I stripped my mattress of its none-too-soft linen, so that whoever came after me would have the courtesy of a fresh start. I deposited the sheets, pillowcase, and blankets into the laundry room and returned to my bunk’s side. With no additional tasks, I sat down and stared into my open, empty locker. My heart pounded with equal parts excitement and fear.
There were two dorms in the prison, a little more than 200 men on each side—wall-to-wall bunk beds for as far as the eye could see. At 6:30 every morning, the officer on duty turned on the overhead lights. The morning I said goodbye was no different. When the noisy fluorescents lit up the room, I was still sitting next to my bunk, hyperconscious of my being—wanting to appear neither too nervous nor too cool. That morning I simply wanted to be until I could become, as so many others had before me, a memory.
One by one, my old friends stopped by the bunk to wish me well and send me on my way. We hugged and exchanged quick anecdotes. The emotion was familiar to me, having said goodbye to hundreds of guys over the years. That morning, however, it was my turn to be the one walking out the door, all the while knowing that as happy as so many were for me they also wanted to be in my shoes—those flimsy blue bus shoes.
One by one, my old friends stopped by the bunk to wish me well and send me on my way. The emotion was familiar to me, having said goodbye to hundreds of guys over the years.
Exit Stage Left.
On the coldest day of winter, I left the building in which I lived for four-and-a-half years, and walked a couple of hundred yards to R&D—receiving and delivering, in order to be officially discharged. I shivered in the tiny waiting area, as I waited for the officers to deliver the box of clothes my family mailed to the prison more than two weeks prior to that morning. Had the adrenaline not flowed throughout my body in such a torrent, I might have felt the effects of the heatless room even more.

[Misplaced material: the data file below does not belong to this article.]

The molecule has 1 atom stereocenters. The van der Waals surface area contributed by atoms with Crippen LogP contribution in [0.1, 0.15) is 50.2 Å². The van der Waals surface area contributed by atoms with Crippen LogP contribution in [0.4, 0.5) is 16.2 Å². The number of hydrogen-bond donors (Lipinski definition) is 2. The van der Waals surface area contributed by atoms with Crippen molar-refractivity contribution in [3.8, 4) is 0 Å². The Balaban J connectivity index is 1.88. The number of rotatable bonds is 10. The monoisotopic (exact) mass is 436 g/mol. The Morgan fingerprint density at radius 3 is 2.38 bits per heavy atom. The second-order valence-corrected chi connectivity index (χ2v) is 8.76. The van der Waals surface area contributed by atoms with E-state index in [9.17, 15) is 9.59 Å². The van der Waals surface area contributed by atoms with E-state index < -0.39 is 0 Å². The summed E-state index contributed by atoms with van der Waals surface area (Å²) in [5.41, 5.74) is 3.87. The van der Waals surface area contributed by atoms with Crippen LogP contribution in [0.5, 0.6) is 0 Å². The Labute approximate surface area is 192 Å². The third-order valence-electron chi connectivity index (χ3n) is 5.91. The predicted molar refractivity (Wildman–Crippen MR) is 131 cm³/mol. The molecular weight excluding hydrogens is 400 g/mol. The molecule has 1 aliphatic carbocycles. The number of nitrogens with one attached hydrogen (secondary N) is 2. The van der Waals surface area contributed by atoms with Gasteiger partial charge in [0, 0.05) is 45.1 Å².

A little more than an hour and a half elapsed before my package of clothes was brought over by a couple of corrections officers. They were kind, made a couple of jokes at which I did not laugh; my nerves were still frazzled. I brought the bag of clothes into an adjacent bathroom and breathed a sigh of relief upon realizing that they did, indeed, fit me. The two officers who delivered my clothes were also the officers who escorted me to the SUV that awaited me in the parking lot.
“Good luck,” they said, almost in unison.
Did they practice that? I wondered.
My manager jumped out of the vehicle and gave me an enormous bear hug.
“We were worried,” she said, teary-eyed, motioning for me to enter the truck. “We’ve been here for more than two hours. Waiting.”